in all kind of literature, and of those there is not | stand well assured (for the tenor and subject of now so much as one pamphlet (only some parcels of the Bible excepted) remaining to posterity. As then there was not in like manner to be found any footing of millions of authors that were long before Solomon, and yet we must give credit to that which he affirmed; that whatsoever was then or before, it could never be truly pronounced of it, "Behold, this is new." Whereupon I must for my final conclusion infer, seeing all the endeavours, study, and knowledge of mankind, in whatsoever art or science, have ever been the same as they are at this present, though full of mutabilities, according to the changes and accidental occasions of ages and countries, and clerks' dispositions; which can never but be subject to intention and remission, both in their devices and practices of their knowledge. If now we should accord in opinion with you; first, to condemn our present knowledge of doubt and incertitude (which you confer but by averment) without other force of argument, and then to disclaim all our axioms and maxims, and general assertions that are left by tradition from our elders to us; which, (for so it is to be pretended) have passed all probations of the sharpest wits that ever were Abecedarii, by the frequent spelling of particulars, to come to the notice of new generals, and so afresh to create new principles of sciences, the end of all would be, that when we should be dispossessed of the learning which we have, all our consequent travail will but help us in a circle, to conduct us to the place from whence we set forwards, and bring us to the happiness to be restored in integrum," which will require as many ages as have marched before us, to be perfectly achieved. And this I write, with no dislike of increasing our knowledge with new-found devices, (which is undoubtedly a practice of high commendation) in regard of the benefit they will yield for the present, that the world hath ever been, and will forever continue, very full of such devisers; whose industry that way hath been very obstinate and eminent, and hath produced strange effects, above the reach and the hope of men's common capacities; and yet our notions and theorems have always kept in grace both with them, and with the rarest that ever were named among the learned.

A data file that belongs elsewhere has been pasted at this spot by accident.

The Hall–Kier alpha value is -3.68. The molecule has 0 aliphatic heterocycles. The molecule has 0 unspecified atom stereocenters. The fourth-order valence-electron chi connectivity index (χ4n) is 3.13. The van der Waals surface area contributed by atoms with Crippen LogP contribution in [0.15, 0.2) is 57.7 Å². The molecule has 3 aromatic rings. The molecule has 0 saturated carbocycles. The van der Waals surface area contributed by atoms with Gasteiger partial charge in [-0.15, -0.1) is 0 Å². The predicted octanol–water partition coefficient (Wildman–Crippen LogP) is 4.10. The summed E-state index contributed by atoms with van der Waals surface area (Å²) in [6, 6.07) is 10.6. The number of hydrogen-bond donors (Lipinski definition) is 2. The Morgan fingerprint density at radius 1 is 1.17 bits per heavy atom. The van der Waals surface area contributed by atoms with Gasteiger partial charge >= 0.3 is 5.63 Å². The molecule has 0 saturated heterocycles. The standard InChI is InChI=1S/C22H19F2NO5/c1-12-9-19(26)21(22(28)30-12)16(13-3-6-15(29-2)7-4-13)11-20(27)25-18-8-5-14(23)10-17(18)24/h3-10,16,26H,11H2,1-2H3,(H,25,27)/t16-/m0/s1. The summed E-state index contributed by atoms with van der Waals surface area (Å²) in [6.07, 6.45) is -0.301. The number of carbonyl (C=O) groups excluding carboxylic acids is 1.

By this you see to what boldness I am brought by your kindness; that (if I seem to be too saucy in this contradiction) it is the opinion that I hold of your noble disposition, and of the freedom in these cases, that you will afford your special friend, that hath induced me to it. And although I myself, like a carrier's horse, cannot baulk the beaten way, in which I have been trained, yet since it is my censure of your Cogitata that I must tell you, to be p.ain, you have very much wronged yourself and the world, to smother such a treasure so long in your coffer: for though I